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|The effectiveness of a multidisciplinary intervention strategy for the treatment of symptomatic joint hypermobility in childhood: a randomised, single centre parallel group trial (the Bendy study)|
|Bale P, Easton V, Bacon H, Jerman E, Watts L, Barton G, Clark A, Armon K, MacGregor AJ|
|Pediatric Rheumatology Online Journal 2019 Jan 8;17(2):Epub|
|8/10 [Eligibility criteria: Yes; Random allocation: Yes; Concealed allocation: Yes; Baseline comparability: Yes; Blind subjects: No; Blind therapists: No; Blind assessors: Yes; Adequate follow-up: Yes; Intention-to-treat analysis: Yes; Between-group comparisons: Yes; Point estimates and variability: Yes. Note: Eligibility criteria item does not contribute to total score] *This score has been confirmed*|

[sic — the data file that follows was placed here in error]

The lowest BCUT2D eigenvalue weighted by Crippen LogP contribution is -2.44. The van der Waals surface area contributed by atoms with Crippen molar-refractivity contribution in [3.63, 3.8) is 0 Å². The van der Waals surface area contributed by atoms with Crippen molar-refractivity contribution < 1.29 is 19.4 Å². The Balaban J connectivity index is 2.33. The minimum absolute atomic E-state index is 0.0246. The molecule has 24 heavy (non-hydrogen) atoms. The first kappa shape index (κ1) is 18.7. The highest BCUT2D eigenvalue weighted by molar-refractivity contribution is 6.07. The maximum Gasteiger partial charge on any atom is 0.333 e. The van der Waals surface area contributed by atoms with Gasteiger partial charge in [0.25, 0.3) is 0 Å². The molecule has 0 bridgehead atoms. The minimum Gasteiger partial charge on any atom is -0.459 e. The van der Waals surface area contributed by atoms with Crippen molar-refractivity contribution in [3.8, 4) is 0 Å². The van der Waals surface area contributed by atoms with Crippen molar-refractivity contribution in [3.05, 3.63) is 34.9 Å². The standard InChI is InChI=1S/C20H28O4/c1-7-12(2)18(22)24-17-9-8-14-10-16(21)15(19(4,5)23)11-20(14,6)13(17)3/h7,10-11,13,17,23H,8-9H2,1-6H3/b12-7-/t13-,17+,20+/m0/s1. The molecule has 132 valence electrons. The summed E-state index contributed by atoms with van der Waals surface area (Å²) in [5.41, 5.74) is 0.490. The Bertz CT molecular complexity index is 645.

INTRODUCTION: Joint hypermobility is common in childhood and can be associated with musculoskeletal pain and dysfunction. Current management is delivered by a multidisciplinary team, but evidence of effectiveness is limited. This clinical trial aimed to determine whether a structured multidisciplinary, multisite intervention resulted in improved clinical outcomes compared with standard care. METHOD: A prospective randomised, single centre parallel group trial comparing an 8-week individualised multidisciplinary intervention programme (bespoke physiotherapy and occupational therapy in the clinical, home and school environment) with current standard management (advice, information and therapy referral if deemed necessary). The primary endpoint of the study was between group difference in child reported pain from baseline to 12 months as assessed using the Wong Baker faces pain scale. Secondary endpoints were parent reported pain (100 mm visual analogue scale), parent reported function (child health assessment questionnaire), child reported quality of life (child health utility 9-dimensional assessment), coordination (movement assessment battery for children version 2) and grip strength (handheld dynamometer). RESULTS: 119 children aged 5 to 16 years, with symptomatic hypermobility were randomised to receive an individualised multidisciplinary intervention (I) (n = 59) or standard management (S) (n = 60). Of these, 105 completed follow up at 12 months. No additional significant benefit could be shown from the intervention compared to standard management. However, there was a statistically significant improvement in child and parent reported pain, coordination and grip strength in both groups. The response was independent of the degree of hypermobility. CONCLUSION: This is the first randomised controlled trial to compare a structured multidisciplinary, multisite intervention with standard care in symptomatic childhood hypermobility. For the majority, the provision of education and positive interventions aimed at promoting healthy exercise and self-management was associated with significant benefit without the need for more complex interventions. TRIAL REGISTRATION: The trial was registered prospectively with the national database at the Clinical Research Network (UKCRN Portfolio 9366). The trial was registered retrospectively with ISRCTN (ISRCTN86573140).